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How to solve simultaneous linear equation with a tridiagonal matrix

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This time I will show you how to solve simultaneous linear equations with a tridiagonal matrix.

The content is as follows.

I also have other articles here about simulation.

Tridiagonal matrix

In linear algebra, a tridiagonal matrix is a band matrix that has nonzero elements on the main diagonal, the first diagonal below this, and the first diagonal above the main diagonal only. (Wikipedia)

\(\begin{eqnarray} A = \left( \begin{array}{ccccc} b_{1} & c_{1} & & & \\ a_{2} & b_{2} & c_{2} & & \\ & a_{3} & b_{3} & c_{3} & \\ & & \ddots & \ddots & \\ & & & a_{n} & b_{n} \\ \end{array} \right) \end{eqnarray}\)

All elements in the empty space are zero.
A simultaneous linear equation with a tridiagonal matrix as the coefficient matrix can be solved by \(O\left(n\right)\) (\(n\) is the matrix size).
I will introduce it here.

The way to solve

We consider solving a simultaneous linear equation

\(\begin{eqnarray} A{\bf x} = {\bf d}, \end{eqnarray}\)

here, \({\bf x},\,{\bf d}\) are both \(n\) dimensional vectors.

Jumping right to the conclusion, with \(P_{i},\,Q_{i}\) that satisfy

\(\begin{eqnarray} P_{1} &=& -\frac{c_{1}}{a_{1}} \\ Q_{1} &=& \frac{d_{1}}{a_{1}} \\ P_{i} &=& -\frac{c_{i}}{b_{i}+a_{i}P_{i-1}} \\ Q_{i} &=& \frac{d_{i}+a_{i}Q_{i-1}}{b_{i}+a_{i}P_{i-1}} \end{eqnarray}\)

it can be solved as

\(\begin{eqnarray} x_{n} &=& Q_{n} \\ x_{i} &=& P_{i}x_{i+1}+Q_{i} \end{eqnarray}\)

First, we look at the first line.
From

\(\begin{eqnarray} b_{1}x_{1}+c_{1}x_{2} = d_{1}, \end{eqnarray}\)

we get

\(\begin{eqnarray} x_{1} = -\frac{c_{1}}{b_{1}}x_{2}+\frac{d_{1}}{b_{1}} \end{eqnarray}\)

Now, for later use, let \( P_{1} = -c_{1}/b_{1},\,Q_{1} = d_{1}/b_{1}\), then we can write

\(\begin{eqnarray} x_{1} = P_{1}x_{2}+Q_{2} \end{eqnarray}\)

Next, the second line.

\(\begin{eqnarray} a_{2}x_{1}+b_{2}x_{2}+c_{2}x_{3} = d_{2} \end{eqnarray}\)

Substituting the above \(x_{1}\) and organizing,

\(\begin{eqnarray} x_{2} = P_{2}x_{3}+Q_{2}, \end{eqnarray}\)

here,

\(\begin{eqnarray} P_{2} &=& -\frac{c_{2}}{a_{2}P_{1}+b_{2}} \\ Q_{2} &=& \frac{d_{2}-a_{2}Q_{1}}{a_{2}P_{1}+b_{2}} \end{eqnarray}\)

Repeating the same thing, up to the \(\left(n-1\right)\)-th line,

\(\begin{eqnarray} x_{i} &=& P_{i}x_{i+1}+Q_{i} \\ P_{i} &=& -\frac{c_{i}}{a_{i}P_{i-1}+b_{i}} \\ Q_{i} &=& \frac{d_{i}-a_{i}Q_{i-1}}{a_{i}P_{i-1}+b_{i}} \end{eqnarray}\)

Lastly, the \(n\)-th line is

\(\begin{eqnarray} a_{n}x_{n-1}+b_{n}x_{n} = d_{n}, \end{eqnarray}\)

but the equation of the \(\left(n-1\right)\)-th line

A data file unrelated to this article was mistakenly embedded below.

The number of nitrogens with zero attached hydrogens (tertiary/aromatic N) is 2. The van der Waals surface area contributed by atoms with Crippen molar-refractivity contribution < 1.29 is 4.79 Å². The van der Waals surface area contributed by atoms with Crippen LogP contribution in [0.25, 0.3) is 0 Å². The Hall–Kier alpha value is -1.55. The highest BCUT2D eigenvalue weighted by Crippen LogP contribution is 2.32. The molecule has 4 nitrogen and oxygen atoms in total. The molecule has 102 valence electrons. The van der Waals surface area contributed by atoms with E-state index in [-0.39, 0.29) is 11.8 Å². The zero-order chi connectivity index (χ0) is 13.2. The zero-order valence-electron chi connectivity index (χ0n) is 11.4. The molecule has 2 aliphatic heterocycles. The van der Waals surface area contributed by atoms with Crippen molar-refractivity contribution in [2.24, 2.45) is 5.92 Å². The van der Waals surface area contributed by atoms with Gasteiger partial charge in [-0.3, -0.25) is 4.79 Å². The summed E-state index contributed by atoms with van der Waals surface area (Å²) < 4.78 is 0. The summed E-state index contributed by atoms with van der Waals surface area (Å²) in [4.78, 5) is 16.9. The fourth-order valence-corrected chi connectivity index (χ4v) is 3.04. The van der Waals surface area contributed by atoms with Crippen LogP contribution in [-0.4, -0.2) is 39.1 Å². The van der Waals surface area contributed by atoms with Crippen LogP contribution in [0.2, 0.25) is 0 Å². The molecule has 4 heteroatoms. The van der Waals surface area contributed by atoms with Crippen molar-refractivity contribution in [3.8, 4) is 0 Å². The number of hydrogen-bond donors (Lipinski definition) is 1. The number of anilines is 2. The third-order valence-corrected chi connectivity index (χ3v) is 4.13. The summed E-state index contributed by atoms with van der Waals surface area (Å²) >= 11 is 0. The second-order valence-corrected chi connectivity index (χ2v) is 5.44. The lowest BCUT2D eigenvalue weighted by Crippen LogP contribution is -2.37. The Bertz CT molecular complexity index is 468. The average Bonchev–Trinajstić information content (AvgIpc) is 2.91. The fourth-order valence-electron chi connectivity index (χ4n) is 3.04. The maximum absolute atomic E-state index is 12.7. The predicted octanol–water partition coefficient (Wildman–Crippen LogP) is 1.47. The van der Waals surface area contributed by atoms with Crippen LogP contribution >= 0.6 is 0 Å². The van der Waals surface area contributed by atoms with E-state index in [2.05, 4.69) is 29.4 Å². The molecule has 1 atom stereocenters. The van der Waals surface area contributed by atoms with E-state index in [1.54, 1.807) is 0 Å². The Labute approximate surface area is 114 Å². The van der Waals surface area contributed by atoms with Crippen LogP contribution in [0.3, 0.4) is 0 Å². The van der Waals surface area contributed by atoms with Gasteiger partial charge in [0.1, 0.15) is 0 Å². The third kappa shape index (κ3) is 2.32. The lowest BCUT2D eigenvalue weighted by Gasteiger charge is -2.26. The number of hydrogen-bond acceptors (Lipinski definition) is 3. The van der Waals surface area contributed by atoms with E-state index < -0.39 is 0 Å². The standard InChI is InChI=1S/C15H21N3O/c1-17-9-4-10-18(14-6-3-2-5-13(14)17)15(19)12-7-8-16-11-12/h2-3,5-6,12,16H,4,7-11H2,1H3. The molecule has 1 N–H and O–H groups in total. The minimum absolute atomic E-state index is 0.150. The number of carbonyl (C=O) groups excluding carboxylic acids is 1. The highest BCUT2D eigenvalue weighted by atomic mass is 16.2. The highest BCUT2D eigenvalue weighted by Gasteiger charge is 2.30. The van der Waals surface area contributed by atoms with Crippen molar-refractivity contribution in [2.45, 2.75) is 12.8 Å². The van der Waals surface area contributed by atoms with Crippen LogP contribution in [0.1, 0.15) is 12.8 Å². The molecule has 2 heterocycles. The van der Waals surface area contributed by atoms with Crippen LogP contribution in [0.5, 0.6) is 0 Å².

\(\begin{eqnarray} x_{n-1} &=& P_{n-1}x_{n}+Q_{n-1} \\ \end{eqnarray}\)

gives us the following result,

\(\begin{eqnarray} x_{n} = Q_{n} \\ x_{n-1} = P_{n-1}x_{n}+Q_{n-1} \end{eqnarray}\)

After all, we can get the answer \(x_{i}\) with \(O\left(n\right)\) calculations by finding \(P_{i},\,Q_{i}\) in the previous calculation.

Implementation example

void trimat_sol(double **A,double *a,double *u,int n){
  A[0][1] = -A[0][1];
  for(int i = 1;i<n-1;i++){
    A[i][i-1] = -A[i][i-1];
    A[i][i+1] = -A[i][i+1];
  }
  A[n-1][n-2] = -A[n-1][n-2];

  double *P,*Q;
  if((P = (double *)malloc(sizeof(double)*n))==NULL){
    printf("*** Allocation ERROR P ***\n");
    exit(1);
  }
  if((Q = (double *)malloc(sizeof(double)*n))==NULL){
    printf("*** Allocation ERROR Q ***\n");
    exit(1);
  }
  
  double den;
  double num;
  P[0] = A[0][1]/A[0][0];
  Q[0] = a[0]/A[0][0];
  for(int i = 1;i<n;i++){
    den = A[i][i]-A[i][i-1]*P[i-1];
    P[i] = A[i][i+1]/den;
    num = a[i]+A[i][i-1]*Q[i-1];
    Q[i] = num/den;
  }

  u[n-1] = Q[n-1];
  for(int i = n-2;i>=0;i--){
    u[i] = P[i]*u[i+1]+Q[i];
  }
  free(P);
  free(Q);
}

An exercise

Given matrix \(A\), solve the equation

\(\begin{eqnarray} A{\bf x} = {\bf d} \end{eqnarray}\)

with \(A\) and \(d\)

\(\begin{eqnarray} A &=& \left( \begin{array}{cccc} 2 & 1 & 0 & 0 \\ 1 & 2 & 1 & 0 \\ 0 & 1 & 2 & 1 \\ 0 & 0 & 1 & 2 \\ \end{array} \right) \\ {\bf d} &=& \left( \begin{array}{c} 3 \\ 6 \\ 9 \\ 10 \\ \end{array} \right) \end{eqnarray}\)

The answer;

\(\begin{eqnarray} {\bf x} = \left( \begin{array}{c} 0.4 \\ 2.2 \\ 1.2 \\ 4.4 \\ \end{array} \right) \end{eqnarray}\)

Summary

Now, that’s all what I wanted to write.

This time, I introduced a way to solve a simultaneous linear equation with a tridiagonal coefficient matrix.

Thank you for reading and please spread this blog if you like.

If you have any comment, please let me know from the e-mail address below or the CONTACT on the menu bar.
tsunetthi(at)gmail.com
Please change (at) to @.

Or you can also contact me via twitter (@warotan3)

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